Sphero, The Best Star Wars Toy Maker, Cuts Jobs

When the original BB-8 toy hit the market, it seemed like a match made in tech heaven. In fact, the use of Sphero's remote-controlled robotics to bring Poe Dameron's lovable astromech droid to life was so good, it had many wondering if Sphero's tech was the inspiration behind the droid all along. Then The Force Awakens came out, and propelled along by massive box office numbers, Sphero's BB-8 toy became one of the biggest hits of 2015.

Image: Sphero via YouTube

Fast forward a couple of years, and it seems the 2017 holiday season has not been as kind. According to TechCrunch, Sphero was recently forced to lay off 45 staff members across the globe after lacklustre Q4 sales. But maybe more importantly, in addition to the layoffs Sphero has announced a change in focus, as the company looks to get away from toys and concentrate more on its growing educational business.

A Sphero spokesperson told TechCrunch, "We're still pretty young, but the one part of our business that continues to shine is what we're doing in education. This allows our company to focus on that vision." What this means for future Star Wars toys such as BB-8 though, is still unknown. We have reached out to Sphero for more information, but have yet to hear back.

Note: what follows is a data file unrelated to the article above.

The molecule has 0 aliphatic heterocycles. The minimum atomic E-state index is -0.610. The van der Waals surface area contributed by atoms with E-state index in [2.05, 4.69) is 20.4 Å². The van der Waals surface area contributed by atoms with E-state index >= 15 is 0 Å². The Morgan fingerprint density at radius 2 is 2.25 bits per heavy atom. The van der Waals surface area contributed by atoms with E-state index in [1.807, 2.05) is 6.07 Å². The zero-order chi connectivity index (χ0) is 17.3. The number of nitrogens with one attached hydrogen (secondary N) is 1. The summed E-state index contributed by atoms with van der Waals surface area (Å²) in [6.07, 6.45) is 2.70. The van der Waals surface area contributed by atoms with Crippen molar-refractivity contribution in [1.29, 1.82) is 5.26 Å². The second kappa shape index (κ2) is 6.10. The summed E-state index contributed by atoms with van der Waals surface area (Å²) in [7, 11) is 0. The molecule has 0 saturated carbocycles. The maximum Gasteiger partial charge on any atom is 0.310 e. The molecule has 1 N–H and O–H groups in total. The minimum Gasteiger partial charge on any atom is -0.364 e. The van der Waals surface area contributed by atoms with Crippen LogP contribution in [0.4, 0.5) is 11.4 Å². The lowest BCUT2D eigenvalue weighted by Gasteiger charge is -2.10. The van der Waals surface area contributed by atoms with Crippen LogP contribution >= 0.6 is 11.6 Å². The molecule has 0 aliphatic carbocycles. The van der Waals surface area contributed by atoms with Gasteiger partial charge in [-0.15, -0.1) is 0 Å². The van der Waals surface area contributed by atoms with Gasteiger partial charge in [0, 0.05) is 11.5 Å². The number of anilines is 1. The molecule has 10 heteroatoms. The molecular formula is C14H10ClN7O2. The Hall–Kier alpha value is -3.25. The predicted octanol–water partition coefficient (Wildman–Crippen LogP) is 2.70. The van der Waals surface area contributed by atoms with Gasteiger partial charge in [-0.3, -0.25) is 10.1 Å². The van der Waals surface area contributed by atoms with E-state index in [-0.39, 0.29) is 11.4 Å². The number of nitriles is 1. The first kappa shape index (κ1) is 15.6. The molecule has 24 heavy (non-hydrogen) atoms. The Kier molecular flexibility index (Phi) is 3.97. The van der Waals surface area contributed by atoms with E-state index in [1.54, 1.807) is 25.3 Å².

However, it's interesting that the Sphero spokesperson also told TechCrunch that "[Education] is something we can actually own. Where we do well are those experiences we can 100-per cent own, from inception to go-to-market."

This could imply that despite what seems like a perfect partnership between Sphero and Disney from the outside (Disney even put Sphero through its incubator program back in 2014), the strain put on Sphero to pump out a large numbers of Disney-themed products may have been just too much for the company to handle.

Just last year, Sphero released a $499 Lightning McQueen RC racer for Cars 3 and a $250 interactive Spider-Man figure for Marvel, not to mention several new Star Wars toys including the "evil" BB-9E RC droid and the more affordable, but still somewhat derivative R2-Q5.

[TechCrunch]